NEW YORK – On Wednesday, April 6, The American Heart Association (AHA) will kick off National Walking Day to rally everyone – individuals, friends, families, neighborhoods, communities, schools, and workplaces – to join together and walk for health and fun. The day is a great opportunity to promote all the benefits of walking, and people can keep the momentum going throughout the year by starting a Monday Mile in their community.
The Monday Mile came to Syracuse in 2012 with a joint proclamation between the Mayor and County Executive’s offices to create safe and accessible one-mile walking routes across the community. The Lerner Center for Public Health Promotion at Syracuse University’s Maxwell School of Citizenship and Public Affairs has led this initiative as part of their Healthy Monday Syracuse campaign. Tom Dennison, director of the Lerner Center said, “By creating literal stakes in the ground, we are creating an environment that supports movement and being active.”
Since 2012, the Lerner Center has worked with partners across the city and county to install 17 marked one-mile routes. “These routes provide opportunities for people to be active in their community; at work, at home and at play, “says Leah Moser, program coordinator for the Lerner Center. “Beginning the first Monday in April, we are launching a Walk With Us program where our team will be leading walks every Monday during April to get people back in the routine of moving outdoors after the winter months,” Moser said.
The Lerner Centers for Public Health Promotion at Johns Hopkins, Syracuse and Columbia universities all participate in the Monday Mile program. Syracuse University continues to create programs encouraging the community to get active by walking. The Columbia Lerner Center collaborates with Columbia University Office of Work/Life to add Monday Mile messages to facilitate regular walking groups in their community.
Why Monday? Research by Johns Hopkins shows that people are more likely to commit to an exercise program on Monday, and those who start their week with exercise are more likely to keep doing it throughout the week.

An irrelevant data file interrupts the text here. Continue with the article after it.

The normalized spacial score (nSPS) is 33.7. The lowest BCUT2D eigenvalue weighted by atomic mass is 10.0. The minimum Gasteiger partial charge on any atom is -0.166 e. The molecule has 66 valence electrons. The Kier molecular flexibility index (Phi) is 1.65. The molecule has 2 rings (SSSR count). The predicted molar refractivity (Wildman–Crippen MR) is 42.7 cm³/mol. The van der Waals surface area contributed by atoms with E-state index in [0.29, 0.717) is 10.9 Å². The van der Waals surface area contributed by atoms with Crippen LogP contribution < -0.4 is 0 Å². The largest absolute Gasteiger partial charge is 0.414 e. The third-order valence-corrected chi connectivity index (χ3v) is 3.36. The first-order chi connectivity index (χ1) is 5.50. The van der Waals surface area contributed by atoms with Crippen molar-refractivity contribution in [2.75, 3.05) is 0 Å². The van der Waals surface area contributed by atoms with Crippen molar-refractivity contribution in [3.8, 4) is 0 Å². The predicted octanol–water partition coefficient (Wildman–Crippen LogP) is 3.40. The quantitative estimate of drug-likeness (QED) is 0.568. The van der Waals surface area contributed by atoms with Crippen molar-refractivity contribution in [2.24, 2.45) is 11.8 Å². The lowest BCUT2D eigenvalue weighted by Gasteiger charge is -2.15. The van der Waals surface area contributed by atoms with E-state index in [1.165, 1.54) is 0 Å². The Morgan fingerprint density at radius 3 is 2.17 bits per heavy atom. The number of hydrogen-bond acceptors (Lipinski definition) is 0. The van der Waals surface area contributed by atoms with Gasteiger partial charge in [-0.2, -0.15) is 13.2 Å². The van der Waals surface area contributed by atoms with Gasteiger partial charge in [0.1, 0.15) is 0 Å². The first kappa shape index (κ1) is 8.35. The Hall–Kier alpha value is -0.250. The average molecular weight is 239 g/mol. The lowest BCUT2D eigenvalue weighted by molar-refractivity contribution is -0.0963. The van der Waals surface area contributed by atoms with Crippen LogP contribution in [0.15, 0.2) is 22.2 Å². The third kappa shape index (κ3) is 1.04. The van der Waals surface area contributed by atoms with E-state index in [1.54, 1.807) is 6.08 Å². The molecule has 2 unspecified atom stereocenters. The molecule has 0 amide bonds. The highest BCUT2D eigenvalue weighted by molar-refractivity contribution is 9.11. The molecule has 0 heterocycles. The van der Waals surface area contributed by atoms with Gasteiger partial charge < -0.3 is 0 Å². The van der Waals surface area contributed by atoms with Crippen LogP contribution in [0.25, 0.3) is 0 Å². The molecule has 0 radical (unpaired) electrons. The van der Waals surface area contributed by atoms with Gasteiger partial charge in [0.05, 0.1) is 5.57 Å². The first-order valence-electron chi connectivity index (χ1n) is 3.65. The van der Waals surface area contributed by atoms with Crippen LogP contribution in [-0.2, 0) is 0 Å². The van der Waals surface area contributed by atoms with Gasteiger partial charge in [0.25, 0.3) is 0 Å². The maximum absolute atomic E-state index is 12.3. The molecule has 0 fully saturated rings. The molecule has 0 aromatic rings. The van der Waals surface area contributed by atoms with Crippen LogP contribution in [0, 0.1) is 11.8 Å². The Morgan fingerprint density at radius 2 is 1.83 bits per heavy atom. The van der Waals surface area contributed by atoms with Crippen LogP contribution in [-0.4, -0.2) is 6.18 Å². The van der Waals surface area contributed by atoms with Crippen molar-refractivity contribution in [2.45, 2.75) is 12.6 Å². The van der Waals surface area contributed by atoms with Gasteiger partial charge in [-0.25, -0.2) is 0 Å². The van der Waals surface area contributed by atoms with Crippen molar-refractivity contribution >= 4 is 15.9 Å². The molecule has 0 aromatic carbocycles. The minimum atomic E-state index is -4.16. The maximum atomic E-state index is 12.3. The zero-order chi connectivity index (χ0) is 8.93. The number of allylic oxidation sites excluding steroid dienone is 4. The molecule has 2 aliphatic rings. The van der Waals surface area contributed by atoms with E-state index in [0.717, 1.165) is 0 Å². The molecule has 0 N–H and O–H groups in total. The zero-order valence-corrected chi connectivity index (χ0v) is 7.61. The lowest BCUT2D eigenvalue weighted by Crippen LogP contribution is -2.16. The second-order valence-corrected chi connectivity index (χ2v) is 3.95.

To keep walking group participants motivated to doing a Monday Mile, ShaviseGlascoe, an exercise physiologist at the Johns Hopkins Weight Management Center suggests the following strategies that will counteract the biggest hurdle to exercise – getting people out of their offices.
• Treat the Monday Mile as an appointment with your health – schedule it on your weekly calendar to make it a habit.
• Don’t look at the Monday Mile as an all-or-nothing idea – prepare for barriers (like an unscheduled meeting with your boss) and have a back-up plan to keep on moving.
• Use the buddy system – bring a friend to walk with you and pledge to keep each other on track.
The Monday Mile is part of The Monday Campaigns, a nonprofit organization, which dedicates the first day of every week to health. The organization offers a free Monday Mile Starter Kit and resources for workplaces, campuses and community groups to start their own program.
Download the kit at: http://www.moveitmonday.org/mondaymile/
For more information about Healthy Monday Syracuse, the Monday Mile in Onondaga County and the Walk With Us program explore our website.
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